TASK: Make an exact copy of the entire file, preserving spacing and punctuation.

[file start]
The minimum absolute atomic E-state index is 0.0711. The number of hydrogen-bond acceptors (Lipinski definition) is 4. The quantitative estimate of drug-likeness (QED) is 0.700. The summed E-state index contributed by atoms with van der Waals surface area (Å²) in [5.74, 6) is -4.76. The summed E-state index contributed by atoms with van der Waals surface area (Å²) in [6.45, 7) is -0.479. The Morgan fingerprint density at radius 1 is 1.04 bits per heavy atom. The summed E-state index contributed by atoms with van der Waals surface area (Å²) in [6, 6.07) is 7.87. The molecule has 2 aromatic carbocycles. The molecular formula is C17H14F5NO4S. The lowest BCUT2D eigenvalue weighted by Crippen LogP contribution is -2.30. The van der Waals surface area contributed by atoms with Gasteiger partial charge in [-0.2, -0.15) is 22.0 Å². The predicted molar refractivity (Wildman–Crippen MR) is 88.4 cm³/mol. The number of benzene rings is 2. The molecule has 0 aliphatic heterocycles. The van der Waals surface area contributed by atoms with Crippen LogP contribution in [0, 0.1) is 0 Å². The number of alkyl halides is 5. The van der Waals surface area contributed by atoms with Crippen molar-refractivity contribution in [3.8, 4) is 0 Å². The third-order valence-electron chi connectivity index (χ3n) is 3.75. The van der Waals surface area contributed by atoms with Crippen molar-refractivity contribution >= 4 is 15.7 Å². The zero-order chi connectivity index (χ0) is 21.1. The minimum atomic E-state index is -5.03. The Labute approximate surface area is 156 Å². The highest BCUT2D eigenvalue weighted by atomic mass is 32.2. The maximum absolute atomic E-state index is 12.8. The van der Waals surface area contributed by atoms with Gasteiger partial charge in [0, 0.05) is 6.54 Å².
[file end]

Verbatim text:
The minimum absolute atomic E-state index is 0.0711. The number of hydrogen-bond acceptors (Lipinski definition) is 4. The quantitative estimate of drug-likeness (QED) is 0.700. The summed E-state index contributed by atoms with van der Waals surface area (Å²) in [5.74, 6) is -4.76. The summed E-state index contributed by atoms with van der Waals surface area (Å²) in [6.45, 7) is -0.479. The Morgan fingerprint density at radius 1 is 1.04 bits per heavy atom. The summed E-state index contributed by atoms with van der Waals surface area (Å²) in [6, 6.07) is 7.87. The molecule has 2 aromatic carbocycles. The molecular formula is C17H14F5NO4S. The lowest BCUT2D eigenvalue weighted by Crippen LogP contribution is -2.30. The van der Waals surface area contributed by atoms with Gasteiger partial charge in [-0.2, -0.15) is 22.0 Å². The predicted molar refractivity (Wildman–Crippen MR) is 88.4 cm³/mol. The number of benzene rings is 2. The molecule has 0 aliphatic heterocycles. The van der Waals surface area contributed by atoms with Crippen LogP contribution in [0, 0.1) is 0 Å². The number of alkyl halides is 5. The van der Waals surface area contributed by atoms with Crippen molar-refractivity contribution in [3.8, 4) is 0 Å². The third-order valence-electron chi connectivity index (χ3n) is 3.75. The van der Waals surface area contributed by atoms with Crippen molar-refractivity contribution >= 4 is 15.7 Å². The zero-order chi connectivity index (χ0) is 21.1. The minimum atomic E-state index is -5.03. The Labute approximate surface area is 156 Å². The highest BCUT2D eigenvalue weighted by atomic mass is 32.2. The maximum absolute atomic E-state index is 12.8. The van der Waals surface area contributed by atoms with Gasteiger partial charge in [0, 0.05) is 6.54 Å².